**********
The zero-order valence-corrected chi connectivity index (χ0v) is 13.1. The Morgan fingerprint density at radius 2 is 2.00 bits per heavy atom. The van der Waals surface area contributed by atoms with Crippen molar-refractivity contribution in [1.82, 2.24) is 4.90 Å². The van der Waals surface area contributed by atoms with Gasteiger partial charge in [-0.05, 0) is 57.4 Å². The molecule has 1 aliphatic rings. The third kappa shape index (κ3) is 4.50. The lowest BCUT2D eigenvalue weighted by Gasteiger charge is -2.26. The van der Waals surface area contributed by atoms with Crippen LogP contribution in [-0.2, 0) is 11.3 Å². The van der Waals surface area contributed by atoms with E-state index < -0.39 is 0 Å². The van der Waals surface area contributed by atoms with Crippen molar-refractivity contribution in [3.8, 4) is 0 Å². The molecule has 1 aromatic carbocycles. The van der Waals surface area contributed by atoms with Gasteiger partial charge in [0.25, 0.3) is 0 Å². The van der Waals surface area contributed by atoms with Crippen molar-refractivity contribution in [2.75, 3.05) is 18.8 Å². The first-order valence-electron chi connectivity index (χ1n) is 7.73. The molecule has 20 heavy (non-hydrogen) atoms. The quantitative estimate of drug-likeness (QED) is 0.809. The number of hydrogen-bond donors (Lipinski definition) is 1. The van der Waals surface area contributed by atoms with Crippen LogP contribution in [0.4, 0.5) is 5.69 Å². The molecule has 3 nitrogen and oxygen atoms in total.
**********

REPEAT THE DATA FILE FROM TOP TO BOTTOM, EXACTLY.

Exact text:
The zero-order valence-corrected chi connectivity index (χ0v) is 13.1. The Morgan fingerprint density at radius 2 is 2.00 bits per heavy atom. The van der Waals surface area contributed by atoms with Crippen molar-refractivity contribution in [1.82, 2.24) is 4.90 Å². The van der Waals surface area contributed by atoms with Gasteiger partial charge in [-0.05, 0) is 57.4 Å². The molecule has 1 aliphatic rings. The third kappa shape index (κ3) is 4.50. The lowest BCUT2D eigenvalue weighted by Gasteiger charge is -2.26. The van der Waals surface area contributed by atoms with Crippen LogP contribution in [-0.2, 0) is 11.3 Å². The van der Waals surface area contributed by atoms with E-state index < -0.39 is 0 Å². The van der Waals surface area contributed by atoms with Crippen molar-refractivity contribution in [3.8, 4) is 0 Å². The molecule has 1 aromatic carbocycles. The van der Waals surface area contributed by atoms with Gasteiger partial charge in [0.25, 0.3) is 0 Å². The van der Waals surface area contributed by atoms with Crippen molar-refractivity contribution in [2.75, 3.05) is 18.8 Å². The first-order valence-electron chi connectivity index (χ1n) is 7.73. The molecule has 20 heavy (non-hydrogen) atoms. The quantitative estimate of drug-likeness (QED) is 0.809. The number of hydrogen-bond donors (Lipinski definition) is 1. The van der Waals surface area contributed by atoms with Crippen LogP contribution in [0.4, 0.5) is 5.69 Å². The molecule has 3 nitrogen and oxygen atoms in total.